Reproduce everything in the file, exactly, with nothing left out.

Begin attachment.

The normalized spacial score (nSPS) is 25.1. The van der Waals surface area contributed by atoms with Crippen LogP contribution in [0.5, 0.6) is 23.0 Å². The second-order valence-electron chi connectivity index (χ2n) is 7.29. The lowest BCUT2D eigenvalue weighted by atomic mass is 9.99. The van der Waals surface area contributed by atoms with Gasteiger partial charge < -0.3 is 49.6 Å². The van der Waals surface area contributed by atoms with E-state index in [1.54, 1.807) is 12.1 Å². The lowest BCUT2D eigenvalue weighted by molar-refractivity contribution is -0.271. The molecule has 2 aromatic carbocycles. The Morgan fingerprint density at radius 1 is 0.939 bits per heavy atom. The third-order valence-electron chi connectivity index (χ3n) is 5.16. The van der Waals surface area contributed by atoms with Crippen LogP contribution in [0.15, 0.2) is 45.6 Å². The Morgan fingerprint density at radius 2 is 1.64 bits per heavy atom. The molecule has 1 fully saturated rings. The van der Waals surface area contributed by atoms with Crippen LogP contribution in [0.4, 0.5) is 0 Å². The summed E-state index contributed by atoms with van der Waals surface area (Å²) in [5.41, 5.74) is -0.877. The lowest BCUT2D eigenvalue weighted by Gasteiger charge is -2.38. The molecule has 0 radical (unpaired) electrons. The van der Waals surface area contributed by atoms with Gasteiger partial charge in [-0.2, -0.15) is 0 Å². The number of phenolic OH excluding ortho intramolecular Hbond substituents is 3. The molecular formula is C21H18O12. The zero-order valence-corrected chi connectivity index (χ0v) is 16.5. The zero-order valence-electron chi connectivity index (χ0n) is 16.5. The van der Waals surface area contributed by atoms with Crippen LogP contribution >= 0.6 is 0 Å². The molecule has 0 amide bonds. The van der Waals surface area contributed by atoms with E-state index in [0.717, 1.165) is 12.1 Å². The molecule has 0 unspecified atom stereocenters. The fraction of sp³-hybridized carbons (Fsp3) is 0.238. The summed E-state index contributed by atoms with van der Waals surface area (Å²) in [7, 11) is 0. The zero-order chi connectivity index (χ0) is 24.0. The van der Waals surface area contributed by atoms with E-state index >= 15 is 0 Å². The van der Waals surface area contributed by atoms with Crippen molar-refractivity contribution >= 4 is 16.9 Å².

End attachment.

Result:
The normalized spacial score (nSPS) is 25.1. The van der Waals surface area contributed by atoms with Crippen LogP contribution in [0.5, 0.6) is 23.0 Å². The second-order valence-electron chi connectivity index (χ2n) is 7.29. The lowest BCUT2D eigenvalue weighted by atomic mass is 9.99. The van der Waals surface area contributed by atoms with Gasteiger partial charge < -0.3 is 49.6 Å². The van der Waals surface area contributed by atoms with E-state index in [1.54, 1.807) is 12.1 Å². The lowest BCUT2D eigenvalue weighted by molar-refractivity contribution is -0.271. The molecule has 2 aromatic carbocycles. The Morgan fingerprint density at radius 1 is 0.939 bits per heavy atom. The third-order valence-electron chi connectivity index (χ3n) is 5.16. The van der Waals surface area contributed by atoms with Crippen LogP contribution in [0.15, 0.2) is 45.6 Å². The Morgan fingerprint density at radius 2 is 1.64 bits per heavy atom. The molecule has 1 fully saturated rings. The van der Waals surface area contributed by atoms with Crippen LogP contribution in [0.4, 0.5) is 0 Å². The summed E-state index contributed by atoms with van der Waals surface area (Å²) in [5.41, 5.74) is -0.877. The lowest BCUT2D eigenvalue weighted by Gasteiger charge is -2.38. The molecule has 0 radical (unpaired) electrons. The van der Waals surface area contributed by atoms with Gasteiger partial charge in [-0.2, -0.15) is 0 Å². The number of phenolic OH excluding ortho intramolecular Hbond substituents is 3. The molecular formula is C21H18O12. The zero-order valence-corrected chi connectivity index (χ0v) is 16.5. The zero-order valence-electron chi connectivity index (χ0n) is 16.5. The van der Waals surface area contributed by atoms with Crippen LogP contribution >= 0.6 is 0 Å². The molecule has 0 amide bonds. The van der Waals surface area contributed by atoms with E-state index in [0.717, 1.165) is 12.1 Å². The molecule has 0 unspecified atom stereocenters. The fraction of sp³-hybridized carbons (Fsp3) is 0.238. The summed E-state index contributed by atoms with van der Waals surface area (Å²) in [7, 11) is 0. The zero-order chi connectivity index (χ0) is 24.0. The van der Waals surface area contributed by atoms with E-state index >= 15 is 0 Å². The van der Waals surface area contributed by atoms with Crippen molar-refractivity contribution >= 4 is 16.9 Å².